Sunderland resorted to the O'Neill default and pumped long balls forward - he was jumping up and down and stamping in his technical area like Yosemite Sam, steam coming out of his ears as he jabbed and pointed indicating high, long, faster - despite diminishing returns. His idea of changing it tactically late on when they were chasing the game was to pump them slightly wider for his wingers to swing the high balls in from a slightly different angle.
As those balls came in Andre Bikey grew in stature by the minute until he was like and Easter Island statute dominating the landscape, headed high balls away for fun as puny opponents bounced off him.
Seb Hines did his share too until he went off injured then Friend slotted into the centre to take over heading duties and Stuart Parnaby went to left back and was immediately into the groove. After a slow start he has started to show signs of understated quality.
With Boro's defence in such fine form Sunderland never looked like scoring. It didn't stop the tension building but even in the frantic final few minutes they were woeful.
Their best effort late on came as keeper Westwood carried the ball forward then pumped a high ball forward that skidded through the box and at least forced Steele to scramble across and make a 'save.'
Bubbling Boro though looked a potent and positive presence throughout. They had a real cutting edge that repeatedly scythed through a brittle backline to get into dangerous positions. McDonald grazed the bar and Miller, Leadbitter, Haroun and Friend all had decent chances. Boro really should have had a goal or two more to seal it and settle nerves, but you can't have everything.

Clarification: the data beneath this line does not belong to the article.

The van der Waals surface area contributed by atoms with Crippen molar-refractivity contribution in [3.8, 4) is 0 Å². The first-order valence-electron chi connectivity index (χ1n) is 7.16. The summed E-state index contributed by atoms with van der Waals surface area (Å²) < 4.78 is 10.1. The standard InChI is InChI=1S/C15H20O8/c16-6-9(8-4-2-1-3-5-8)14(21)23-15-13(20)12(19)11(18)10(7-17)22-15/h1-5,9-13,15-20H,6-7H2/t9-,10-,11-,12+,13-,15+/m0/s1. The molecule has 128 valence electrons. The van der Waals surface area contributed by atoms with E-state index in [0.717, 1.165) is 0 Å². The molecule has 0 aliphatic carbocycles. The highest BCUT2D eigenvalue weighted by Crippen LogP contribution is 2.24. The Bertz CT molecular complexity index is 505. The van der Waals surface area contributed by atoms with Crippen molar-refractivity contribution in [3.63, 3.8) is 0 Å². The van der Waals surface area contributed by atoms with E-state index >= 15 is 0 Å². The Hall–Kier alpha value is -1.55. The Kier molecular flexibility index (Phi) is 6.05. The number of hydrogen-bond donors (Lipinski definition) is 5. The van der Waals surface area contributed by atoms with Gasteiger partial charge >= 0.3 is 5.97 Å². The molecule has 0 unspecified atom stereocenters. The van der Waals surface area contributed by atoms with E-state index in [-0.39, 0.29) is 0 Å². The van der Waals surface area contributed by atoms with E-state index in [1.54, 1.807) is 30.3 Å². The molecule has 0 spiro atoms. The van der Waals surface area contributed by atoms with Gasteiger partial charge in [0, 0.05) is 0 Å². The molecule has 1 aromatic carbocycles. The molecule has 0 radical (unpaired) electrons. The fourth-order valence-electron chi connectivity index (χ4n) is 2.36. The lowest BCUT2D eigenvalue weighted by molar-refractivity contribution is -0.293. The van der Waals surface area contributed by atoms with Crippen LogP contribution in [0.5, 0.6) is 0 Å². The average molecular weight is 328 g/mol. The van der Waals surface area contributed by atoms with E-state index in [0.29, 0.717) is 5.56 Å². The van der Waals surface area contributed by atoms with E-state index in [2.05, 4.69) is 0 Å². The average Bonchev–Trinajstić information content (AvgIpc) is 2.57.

With Ishmael Miller getting fitter and sharper with every game Boro have a powerful punch up front, a handful in the box combining physicality with a burst of pace.
His shooting and reactions are still suspect. Twice balls came at him awkwardly in the box - one bounced off his shins and spun invitingly in front of him - only for his stingless shot to be weak and wide. But his presence is creating problems for defences, his surging runs are hard to stop and increasingly he is getting wide to turn provider: it was his neat ball in that set up McDonald to score.
And the two behind him had storming displays too. Emmanual Ledesma has hinted at a magical touch in flashes at times but at Sunderland he added work-rate too.
And McDonald was fantastic. He worked tireless and unselfishly, closing down and movement on the flank and dropping deep to help out at the back.
And instead of getting the ball and haring off on his own he had developed an eye for an incisive long range diagonal. Twice he sparked threatening raids with superb diagonals for Ledesma wide on the right.
His spell in the cold has brought him back red hot - and as a team player - and even without the goal he was a strong candidate for man of the match. Throw the potent streak into the mix and you have a player now at his best.
Arguably half-a-dozen players turned in their best displays of the season so far - Bikey, Friend, Leadbitter, Ledesma McDonald and Miller - but it was the terrific team display that mattered. And that was pure steel.
JUST a quick note: Boro fans may have been up in the Gods but that didn't give them the moral high-ground. The horrible chanting aimed at Lee Cattermole and his "dad" (incidentally, Catt's dad Barry was a Boro player himself as a youngster) was just sick. It was widespread, it was clearly audible and it was a step too far.
As Boro fans we have had to put up with years of vile taunting over the child abuse scandal at the hands of fans from three clubs and have rightly been irate at something that goes beyond banter and beyond the pale. To descend to that level surrenders our moral authority and will be used in the future to justify renewed hostility by idiots.